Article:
So you want to tell a story in your proposal. You’ve heard that a great way to win is to tell a story that is worth repeating, captures the evaluators' attention, is memorable, and leads them to the conclusion or action you want them to take. That sounds great! But how do you do that in a proposal? How do you respond to customer requirements in such a way that you tell a story? Here are some common ways to tell a story that can be applied to proposal writing:
- The Case Study. Instead of telling your story about the customer, tell it about another customer with similar requirements. Case studies are a good approach to use when you don’t know the new customer well enough to speak specifically to their needs.
- Anecdotes and Examples. If you can’t describe an end-to-end case study, you can still share anecdotes and examples. Instead of making the story about a specific case, make it about a number of examples that feature elements that are relevant to the new customer.
- Tell Their Future. Make the story about what things will be like after you are done working with the customer or at some other point in the future. Make it about how much better things will be. You don’t have to describe the currently environment in detail, but you do have to describe the benefits of your offering from the customer’s perspective. What will it be like to be on the receiving end of your offering? How will the customer’s work environment change for the better?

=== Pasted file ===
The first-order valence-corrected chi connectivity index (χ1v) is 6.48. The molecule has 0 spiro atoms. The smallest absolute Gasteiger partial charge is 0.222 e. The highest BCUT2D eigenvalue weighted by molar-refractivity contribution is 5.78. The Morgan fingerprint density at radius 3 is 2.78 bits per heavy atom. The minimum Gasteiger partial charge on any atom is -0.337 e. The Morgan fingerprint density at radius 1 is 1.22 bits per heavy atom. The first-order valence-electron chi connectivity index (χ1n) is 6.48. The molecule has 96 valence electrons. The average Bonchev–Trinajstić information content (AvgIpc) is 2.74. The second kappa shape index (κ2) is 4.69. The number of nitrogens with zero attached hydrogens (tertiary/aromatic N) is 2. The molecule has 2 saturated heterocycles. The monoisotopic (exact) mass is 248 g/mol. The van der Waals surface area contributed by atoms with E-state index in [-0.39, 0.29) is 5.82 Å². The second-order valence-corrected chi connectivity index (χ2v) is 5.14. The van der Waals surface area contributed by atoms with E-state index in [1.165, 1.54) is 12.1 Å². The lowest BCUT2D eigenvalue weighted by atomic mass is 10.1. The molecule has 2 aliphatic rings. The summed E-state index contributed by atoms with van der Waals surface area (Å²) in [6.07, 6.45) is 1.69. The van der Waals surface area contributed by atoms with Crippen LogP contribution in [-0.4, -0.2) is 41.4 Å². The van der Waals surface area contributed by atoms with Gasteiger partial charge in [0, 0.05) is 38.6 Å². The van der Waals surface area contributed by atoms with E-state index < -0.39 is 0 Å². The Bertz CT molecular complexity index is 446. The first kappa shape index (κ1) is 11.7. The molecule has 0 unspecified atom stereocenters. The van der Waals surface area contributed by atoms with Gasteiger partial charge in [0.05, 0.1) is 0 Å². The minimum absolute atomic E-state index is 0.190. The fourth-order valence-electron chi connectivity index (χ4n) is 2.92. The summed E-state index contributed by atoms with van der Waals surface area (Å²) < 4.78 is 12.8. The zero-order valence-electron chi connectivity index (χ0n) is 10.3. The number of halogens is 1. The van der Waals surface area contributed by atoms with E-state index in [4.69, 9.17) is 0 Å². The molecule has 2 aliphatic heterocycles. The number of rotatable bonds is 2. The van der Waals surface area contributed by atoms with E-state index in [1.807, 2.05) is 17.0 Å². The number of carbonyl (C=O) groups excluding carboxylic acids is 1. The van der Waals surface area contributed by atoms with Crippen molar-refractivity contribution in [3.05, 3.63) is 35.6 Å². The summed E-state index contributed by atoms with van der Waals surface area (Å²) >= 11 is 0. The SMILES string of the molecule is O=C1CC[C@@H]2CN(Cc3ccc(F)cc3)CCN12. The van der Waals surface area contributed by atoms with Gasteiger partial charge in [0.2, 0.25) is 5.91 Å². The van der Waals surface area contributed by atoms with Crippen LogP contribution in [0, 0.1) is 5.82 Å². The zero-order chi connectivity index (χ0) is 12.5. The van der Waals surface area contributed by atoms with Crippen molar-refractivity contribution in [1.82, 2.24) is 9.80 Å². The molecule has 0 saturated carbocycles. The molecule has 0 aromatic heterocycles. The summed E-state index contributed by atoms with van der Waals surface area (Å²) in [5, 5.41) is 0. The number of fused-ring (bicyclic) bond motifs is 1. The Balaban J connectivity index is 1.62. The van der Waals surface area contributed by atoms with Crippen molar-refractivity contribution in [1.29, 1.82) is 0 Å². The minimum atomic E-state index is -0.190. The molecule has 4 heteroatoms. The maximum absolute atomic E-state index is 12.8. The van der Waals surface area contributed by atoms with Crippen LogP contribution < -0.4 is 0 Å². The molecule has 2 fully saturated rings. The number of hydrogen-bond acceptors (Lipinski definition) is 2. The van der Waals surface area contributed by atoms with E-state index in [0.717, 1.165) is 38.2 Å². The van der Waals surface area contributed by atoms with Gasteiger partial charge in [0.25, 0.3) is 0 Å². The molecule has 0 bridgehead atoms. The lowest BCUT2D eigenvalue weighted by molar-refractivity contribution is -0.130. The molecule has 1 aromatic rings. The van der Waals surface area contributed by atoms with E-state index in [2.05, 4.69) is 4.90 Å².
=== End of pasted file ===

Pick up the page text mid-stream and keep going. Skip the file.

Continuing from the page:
- Before and After. When you do know about the customer’s current environment, you can tell a story that is a series of before and after comparisons and contrasts. Just make sure you don’t patronize or insult the customer about their current state.
- A Hypothetical Story. If you want to tell a case study or a before and after story, but you don’t have one that is sufficiently relevant, then just make it up. That’s what a hypothetical case is. Don’t present it as a story about a previous customer, just present it as a story about a typical customer or the kind of circumstance that’s relevant. Hypothetical stories are often used when describing contingencies (if this happens, then…).
- A Manifesto. A manifesto is a bold declaration of your principles and intentions. It should be compelling and inspiring. But a manifesto also tends to be about the author and not about the customer. In a bid where the odds are stacked against you, a manifesto can clearly set you apart from the competition. A manifesto is inherently polarizing — instead of promising everything to everybody, it promises something specific and may repel those who disagree. For proposals that’s a high risk strategy. But when the odds are already stacked against you, it’s just the sort of thing that can take your slim chance and turn it into a win.
- A Tutorial. When the customer is looking to you to provide expertise that they don’t have, you may have to teach them how to evaluate your proposal. Your story shows what’s important and explains its significance. The trick is to present it as a demonstration of your competence without patronizing the customer.
- The Proof. Make your case. Prove that the customer should select you.
- An Adventure. Is it about the destination or about the trip? On some projects, you don’t know how it’s going to turn out because part of the project is figuring that out. So how are you to work with? What kind of experience will the customer have? Will it be fun and exciting? Dangerous but under control? Boring but reliable? The calm in the middle of the storm? What kind of adventure will you have with the customer?
- A Mystery. Help the customer solve the problem by becoming a detective. What kind of detective are you? Are you Sherlock Holmes or are you Columbo? (I’m showing my age but you can find him on YouTube.) Make your story about how you will solve the case.
- A Comedy. Humor is risky. Nearly all proposals try to avoid it. That makes it a great way to differentiate yourself. If you can manage the risk.
Here are some more articles to help you figure out what should go into telling your story: